Mum’s the word as on­line mar­ket is born

Mummy blogs at­tract ad­ver­tis­ing blitz, writes SUSIE MESURE

Weekend Argus (Saturday Edition) - - LIFE -

AT FIRST it gave lonely new mums the chance to re­claim some form of so­cial life once they’d fi­nally got DD* or DS* down for the night. But the phe­nom­e­non that is mummy blog­ging is gain­ing a life of its own, turn­ing from a vir­tual take on the church hall cof­fee morn­ing to some­thing like a busi­ness for many of the UK’s emerg­ing com­mu­nity of par­ent blog­gers.

Mummy blog­gers re­port com­pa­nies are queue­ing up to bom­bard them with the lat­est chil­dren’s DVDs, books, shoes and even kid-friendly hol­i­days in the hope of scor­ing a favourable on­line re­view that might help their prod­uct to stand out amid the clut­ter in a fiercely com­pet­i­tive chil­dren’s mar­ket.

Some blog­ging par­ents (there are a hand­ful of dads among the mums) get at least 10 pitches a day from re­tail­ers and brands keen to harness one of the in­ter­net’s new­est sub-groups. And ear­lier this month, But­lins took a group of blog­gers to the launch of its Ocean Ho­tel Spa in Bog­nor Regis, hop­ing to swop a free mini-break for some free pub­lic­ity on­line.

Al­though a hand­ful of mummy blogs were around as far back as 2006 – three years is an eter­nity in web­world – the vast ma­jor­ity of blog­gers such as mom­my­hasa­headache or lon­donci­ty­mum are much newer to the scene. One rel­a­tive old-timer, Laura Driver, who has been writ­ing arewe­n­ear­lythereyet­mummy? for the past 13 months, said: “I can’t be­lieve how quickly it is snow­balling. There used to be just a few high-pro­file mum blog­gers, but now there are so many start­ing up each week that you can’t keep up with them all. It seems ev­ery­body is fight­ing for a place in the top 100. Peo­ple are get­ting quite fran­tic about it.”

Last week, Bri­tish Mummy Blog­gers, a fo­rum for the bur­geon­ing com­mu­nity, hit a mile­stone when its 500th blog­ger signed up. It has al­ready gained an­other 25 mem­bers. Su­sanna Scott, who set up BMB in late 2008, said the UK was mak­ing up for its slow start com­pared with the US, which has at least 6 000 mummy – or mommy – blogs. “Mums used to share in­for­ma­tion over a cof­fee at the church hall. With blog­ging, you can ef­fec­tively have a cof­fee morn­ing when­ever you want – even at mid­night if that is when you have a lap­top and a few min­utes to your­self,” she said.

The boom means that “every­one is tar­get­ing mummy blog­gers th­ese days”, ac­cord­ing to Scott, 44, who has three daugh­ters and writes four blogs, in­clud­ing A Mod­ern Mother. She has re­viewed prod­ucts for Dyson, HP, Sains­burys, Snap­fish, Dis­ney and Blu-ray. “The whole mar­ket has gone crazy. I get, not kid­ding, about six to 10 pitches a day,” she said.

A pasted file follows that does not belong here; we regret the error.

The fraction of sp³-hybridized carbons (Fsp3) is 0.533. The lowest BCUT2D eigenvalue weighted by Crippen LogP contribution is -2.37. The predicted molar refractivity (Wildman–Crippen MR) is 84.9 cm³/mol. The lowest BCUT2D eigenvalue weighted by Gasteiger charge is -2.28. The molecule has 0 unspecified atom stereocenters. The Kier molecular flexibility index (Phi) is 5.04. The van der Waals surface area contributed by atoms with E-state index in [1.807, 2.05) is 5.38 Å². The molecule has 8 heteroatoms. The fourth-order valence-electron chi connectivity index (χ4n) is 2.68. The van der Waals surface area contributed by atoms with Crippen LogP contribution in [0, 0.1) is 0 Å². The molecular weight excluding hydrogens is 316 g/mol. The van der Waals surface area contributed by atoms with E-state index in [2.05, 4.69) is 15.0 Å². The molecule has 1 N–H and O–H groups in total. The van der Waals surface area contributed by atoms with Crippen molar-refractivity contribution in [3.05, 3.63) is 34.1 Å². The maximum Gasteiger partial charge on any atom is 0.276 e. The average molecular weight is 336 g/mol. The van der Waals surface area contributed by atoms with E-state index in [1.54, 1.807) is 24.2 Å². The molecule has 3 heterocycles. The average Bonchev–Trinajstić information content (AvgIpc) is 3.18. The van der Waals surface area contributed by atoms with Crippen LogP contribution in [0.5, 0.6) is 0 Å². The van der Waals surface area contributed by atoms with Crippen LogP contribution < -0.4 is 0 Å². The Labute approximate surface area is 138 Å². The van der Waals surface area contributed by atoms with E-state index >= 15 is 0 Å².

Dul­wich Mum, the nom de blog for an­other vet­eran, Bea Parry-Jones, is an­other pop­u­lar tar­get for com­pa­nies anx­ious for an on­line men­tion. “I’ve been on lux­ury hol­i­days, I’ve been sent de­signer coats, DVDs, hand­bags and co­pi­ous amounts of cos­met­ics,” she said.

As Dul­wich Mum, she doesn’t re­view prod­ucts as such but will “name-drop ap­pro­pri­ately” – prod­uct-plac­ing for a dig­i­tal read­er­ship. What Parry-Jones, who has more than 1 000 read­ers for her satir­i­cal mus­ings, doesn’t do is re­gard blog­ging as a get-rich-quick scheme. “I have a job. I don’t see blog­ging as a busi­ness,” she added.

Oth­ers, like Tara Cain, who writes Sticky Fin­gers, in­sist they’re “not a news ser­vice” for new prod­uct launches. In­stead, her blog is “the per­fect on­line di­ary for the big things you don’t want to for­get” about her chil­dren. She dis­cov­ered mummy blogs while she was preg­nant, en­joy­ing their “nitty-gritty de­tails and bru­tal hon­esty” about par­ent­hood.

Most blog­gers re­gard writ­ing on­line as an es­cape. Cather­ine San­der­son is pe­tite anglaise who has been blog­ging about her life as an ex­pat Bri­tish mother in Paris for the past three years. She said: “I found it a nice way to reach out at a time when my so­cial life had been re­duced and I was grop­ing to find my iden­tity again.”

* Dar­ling Daugh­ter, Dar­ling Son – The In­de­pen­dent on Sun­day

GO FORTH AND MUL­TI­PLY: The num­ber of mummy blog­gers is grow­ing by the day.

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